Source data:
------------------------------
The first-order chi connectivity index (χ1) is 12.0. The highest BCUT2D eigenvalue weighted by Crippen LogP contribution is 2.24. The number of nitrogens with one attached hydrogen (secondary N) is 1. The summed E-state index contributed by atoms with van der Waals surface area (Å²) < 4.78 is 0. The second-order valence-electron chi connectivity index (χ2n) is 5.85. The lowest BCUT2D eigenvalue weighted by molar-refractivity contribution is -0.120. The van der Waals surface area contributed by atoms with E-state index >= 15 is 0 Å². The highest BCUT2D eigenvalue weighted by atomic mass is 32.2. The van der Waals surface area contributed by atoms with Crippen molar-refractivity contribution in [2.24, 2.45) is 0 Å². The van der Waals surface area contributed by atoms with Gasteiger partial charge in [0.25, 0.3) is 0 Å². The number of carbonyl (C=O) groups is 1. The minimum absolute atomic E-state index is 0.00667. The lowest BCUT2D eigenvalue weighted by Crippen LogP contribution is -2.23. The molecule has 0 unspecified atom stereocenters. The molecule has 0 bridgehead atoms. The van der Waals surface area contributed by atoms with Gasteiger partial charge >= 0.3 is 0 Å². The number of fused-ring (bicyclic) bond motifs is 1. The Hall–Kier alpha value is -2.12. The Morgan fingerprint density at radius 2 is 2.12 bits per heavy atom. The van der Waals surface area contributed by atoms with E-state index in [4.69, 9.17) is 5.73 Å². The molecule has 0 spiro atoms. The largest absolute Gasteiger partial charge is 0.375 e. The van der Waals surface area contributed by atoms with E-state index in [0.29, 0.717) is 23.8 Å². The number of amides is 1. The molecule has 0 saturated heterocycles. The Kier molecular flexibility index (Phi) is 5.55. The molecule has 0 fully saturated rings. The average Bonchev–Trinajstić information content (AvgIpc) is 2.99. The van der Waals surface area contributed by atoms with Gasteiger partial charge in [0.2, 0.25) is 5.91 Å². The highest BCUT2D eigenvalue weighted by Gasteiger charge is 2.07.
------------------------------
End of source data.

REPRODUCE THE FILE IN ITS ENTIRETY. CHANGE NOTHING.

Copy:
The first-order chi connectivity index (χ1) is 12.0. The highest BCUT2D eigenvalue weighted by Crippen LogP contribution is 2.24. The number of nitrogens with one attached hydrogen (secondary N) is 1. The summed E-state index contributed by atoms with van der Waals surface area (Å²) < 4.78 is 0. The second-order valence-electron chi connectivity index (χ2n) is 5.85. The lowest BCUT2D eigenvalue weighted by molar-refractivity contribution is -0.120. The van der Waals surface area contributed by atoms with E-state index >= 15 is 0 Å². The highest BCUT2D eigenvalue weighted by atomic mass is 32.2. The van der Waals surface area contributed by atoms with Crippen molar-refractivity contribution in [2.24, 2.45) is 0 Å². The van der Waals surface area contributed by atoms with Gasteiger partial charge in [0.25, 0.3) is 0 Å². The number of carbonyl (C=O) groups is 1. The minimum absolute atomic E-state index is 0.00667. The lowest BCUT2D eigenvalue weighted by Crippen LogP contribution is -2.23. The molecule has 0 unspecified atom stereocenters. The molecule has 0 bridgehead atoms. The van der Waals surface area contributed by atoms with Gasteiger partial charge >= 0.3 is 0 Å². The number of fused-ring (bicyclic) bond motifs is 1. The Hall–Kier alpha value is -2.12. The Morgan fingerprint density at radius 2 is 2.12 bits per heavy atom. The van der Waals surface area contributed by atoms with E-state index in [4.69, 9.17) is 5.73 Å². The molecule has 0 spiro atoms. The largest absolute Gasteiger partial charge is 0.375 e. The van der Waals surface area contributed by atoms with E-state index in [0.29, 0.717) is 23.8 Å². The number of amides is 1. The molecule has 0 saturated heterocycles. The Kier molecular flexibility index (Phi) is 5.55. The molecule has 0 fully saturated rings. The average Bonchev–Trinajstić information content (AvgIpc) is 2.99. The van der Waals surface area contributed by atoms with Gasteiger partial charge in [0.2, 0.25) is 5.91 Å². The highest BCUT2D eigenvalue weighted by Gasteiger charge is 2.07.